A man and a woman are lying on two separate tables, the soles of their bare feet facing each other. Both are completely naked beneath the skin-tight suits of ice encasing them—willing players in the disturbingly passive game of suspended animation. I can’t understand them. Personally I would never be able to give up dreaming. I go and stand beside the female. Her full breasts resemble snowy mountains. Her nipples shine hard as crystals. Her smiling mouth is a silver crescent moon rising over the frozen lake of her chest. Her closed eyelids look fragile as birds’ eggs nesting in her stiff black lashes beneath the icy ledge of her forehead. Combed tightly back away from her face, her dark-brown hair evokes a newly ploughed but lifeless field in the dead of winter.

I am still afraid Alex will wake her to take my place if I give him anymore trouble yet my feelings keep obsessively orbiting him and all the beautiful things he reminds me of.
I leave the deep-freeze chamber and return to the cockpit. Unfortunately the two curving windows now remind me of a fly’s bulging eyes, the stars its hundreds of retinas and the ship’s engines its incessant buzzing.

I shake my head, denying the image even as it makes me question what Alex and I are doing. I have no idea what plans Ground Control has for the planet we’re bound for—an earth type world hanging from one of our galaxy’s branching arms. Like a temptingly luscious fruit? My face falls into my hands as I picture landing on its possibly pristine surface like the first little locust in an incoming swarm that will devastate all the life on it.

I tell myself humanity has learned from its mistakes but the only thing that makes me feel better is walking back to our private quarters and gazing at Alex’s sleeping face. His soft smile reassures me, silently telling me there really isn’t anything to worry about and everything will be fine.
Once more I return to the cockpit and fall into one of the comfortably curved chairs, turning it to face the universe. I still can’t quite believe how fast we’re traveling. It’s like daydreaming—my body sits perfectly still and everything seems to stay the same around me yet I journey immense, incomprehensible distances more swiftly than I can blink. Together Alex and I are surfing a darkness that is really an infinite sea of light—termed the Zero Point Field by scientists—that exists beyond our universe and all the known laws of physics serving to manifest an infinite potential I still prefer to call God. I know now what God looks like. He looks like Alex. He looks like me.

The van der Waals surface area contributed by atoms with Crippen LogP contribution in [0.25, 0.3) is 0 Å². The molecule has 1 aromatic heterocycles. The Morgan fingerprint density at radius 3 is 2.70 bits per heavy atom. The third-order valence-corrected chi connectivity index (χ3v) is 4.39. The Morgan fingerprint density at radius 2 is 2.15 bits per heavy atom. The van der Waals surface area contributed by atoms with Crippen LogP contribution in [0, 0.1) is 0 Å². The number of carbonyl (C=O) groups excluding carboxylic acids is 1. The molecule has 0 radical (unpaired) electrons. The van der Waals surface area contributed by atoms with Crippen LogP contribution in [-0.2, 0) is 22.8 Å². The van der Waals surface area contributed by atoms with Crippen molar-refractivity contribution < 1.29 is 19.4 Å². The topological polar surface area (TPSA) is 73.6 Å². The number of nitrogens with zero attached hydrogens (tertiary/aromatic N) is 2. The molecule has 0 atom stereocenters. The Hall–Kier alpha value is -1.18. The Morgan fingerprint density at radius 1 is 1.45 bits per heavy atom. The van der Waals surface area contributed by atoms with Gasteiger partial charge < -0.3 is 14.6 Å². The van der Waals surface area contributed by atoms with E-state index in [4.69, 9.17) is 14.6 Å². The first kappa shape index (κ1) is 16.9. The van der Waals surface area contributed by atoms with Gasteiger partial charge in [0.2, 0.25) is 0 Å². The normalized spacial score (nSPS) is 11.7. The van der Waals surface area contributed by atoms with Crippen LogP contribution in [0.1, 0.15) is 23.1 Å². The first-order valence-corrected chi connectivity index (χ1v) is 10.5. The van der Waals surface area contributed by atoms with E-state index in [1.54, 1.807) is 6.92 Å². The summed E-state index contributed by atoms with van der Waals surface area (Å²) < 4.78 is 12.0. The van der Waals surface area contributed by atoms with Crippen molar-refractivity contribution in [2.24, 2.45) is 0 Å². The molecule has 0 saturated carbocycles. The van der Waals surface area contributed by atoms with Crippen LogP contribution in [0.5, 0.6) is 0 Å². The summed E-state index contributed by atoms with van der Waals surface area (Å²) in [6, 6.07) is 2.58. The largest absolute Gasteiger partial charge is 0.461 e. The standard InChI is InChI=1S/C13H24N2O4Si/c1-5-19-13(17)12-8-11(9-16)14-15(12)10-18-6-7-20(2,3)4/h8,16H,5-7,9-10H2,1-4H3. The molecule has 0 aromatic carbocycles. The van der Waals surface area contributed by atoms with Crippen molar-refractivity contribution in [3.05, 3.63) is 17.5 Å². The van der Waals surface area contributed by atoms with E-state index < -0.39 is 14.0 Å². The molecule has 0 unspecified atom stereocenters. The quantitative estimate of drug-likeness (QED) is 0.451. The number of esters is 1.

“I knew it would be like this out here,” I say out loud.

“So did I.” Alex seats himself in the chair beside mine.

The unexpected sound of his voice sends my pulse racing as though my heart can actually beat faster than light travels. I stare fixedly at a particularly bright star until I feel my eyes burning like its reflection.


“Yes?” The star appears to expand in the heat of my intense concentration, as if it’s about to nova from the pressure caused by the supreme effort I’m making not to look at the man I love beyond reason.

“Look at me,” he commands.

“I can’t.”

“Why not?”

“Because you’re just too beautiful!”

An irresistible force I realize are his fingertips grip my chin and turn my face toward his. “It’s all right,” he whispers. “I think I’m sick too.”

“Do I look like anything to you, Alex?”

“Yes.” He smiles. “Like a beautiful woman.”

“You’re not… seeing things?”

“I’m not sure. Maybe I am…”

* * *

Alex’s fingers resemble rays of light emanating from the concentrated warmth of his palms. His hair is a luminous shower, each individual strand so sharply defined that when I caress them the sensation is delicious almost beyond bearing. The stubble in his cheeks and chin pricks me with its frustrated desire to grow, scalding my skin even as a much deeper and powerful current of pleasure totally indistinguishable from joy courses through me. I’m on fire inside, there’s no way I can survive. Alex understands I’m burning up because he rips open my suit and how intensely I desire him flings the four mysterious doorways of my heart wide open—I feel energy pouring into my body, breathtaking pulses of energy surging into my belly and sparkling like stars in my nerve ends.

“Oh my God, Alex!” My voice comes from every conceivable direction. “What’s happening to us!”

His whisper sounds like a gale-force wind “Don’t be afraid!” trapped in the shell of my ear.

“But the ship’s breaking up!”

“No, Landra!” He cradles me in the safe, relatively calm orbit of his embrace. “Ground Control set us up! I think this must be our real mission—to test the speed of love!” He kisses me.
Suddenly I’m floating in a deliciously warm ocean and Alex’s tongue is, for the moment, an energetic dolphin swimming playfully around me.